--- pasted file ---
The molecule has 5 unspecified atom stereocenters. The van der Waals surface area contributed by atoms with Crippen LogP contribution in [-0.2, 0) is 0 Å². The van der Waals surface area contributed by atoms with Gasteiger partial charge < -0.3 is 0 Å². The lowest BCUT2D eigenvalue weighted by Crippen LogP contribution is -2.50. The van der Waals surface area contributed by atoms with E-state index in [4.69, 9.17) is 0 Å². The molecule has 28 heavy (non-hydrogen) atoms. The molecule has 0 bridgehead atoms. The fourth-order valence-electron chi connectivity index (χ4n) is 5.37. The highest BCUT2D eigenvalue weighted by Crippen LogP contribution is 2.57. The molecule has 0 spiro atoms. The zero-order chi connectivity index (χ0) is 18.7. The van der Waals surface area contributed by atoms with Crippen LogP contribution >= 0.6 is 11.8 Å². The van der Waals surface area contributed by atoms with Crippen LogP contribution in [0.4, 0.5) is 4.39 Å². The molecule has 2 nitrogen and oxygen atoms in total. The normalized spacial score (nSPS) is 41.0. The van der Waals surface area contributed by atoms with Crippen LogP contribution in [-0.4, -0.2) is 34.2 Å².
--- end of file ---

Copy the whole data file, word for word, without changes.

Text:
The molecule has 5 unspecified atom stereocenters. The van der Waals surface area contributed by atoms with Crippen LogP contribution in [-0.2, 0) is 0 Å². The van der Waals surface area contributed by atoms with Gasteiger partial charge < -0.3 is 0 Å². The lowest BCUT2D eigenvalue weighted by Crippen LogP contribution is -2.50. The van der Waals surface area contributed by atoms with E-state index in [4.69, 9.17) is 0 Å². The molecule has 28 heavy (non-hydrogen) atoms. The molecule has 0 bridgehead atoms. The fourth-order valence-electron chi connectivity index (χ4n) is 5.37. The highest BCUT2D eigenvalue weighted by Crippen LogP contribution is 2.57. The molecule has 0 spiro atoms. The zero-order chi connectivity index (χ0) is 18.7. The van der Waals surface area contributed by atoms with Crippen LogP contribution >= 0.6 is 11.8 Å². The van der Waals surface area contributed by atoms with Crippen LogP contribution in [0.4, 0.5) is 4.39 Å². The molecule has 2 nitrogen and oxygen atoms in total. The normalized spacial score (nSPS) is 41.0. The van der Waals surface area contributed by atoms with Crippen LogP contribution in [-0.4, -0.2) is 34.2 Å².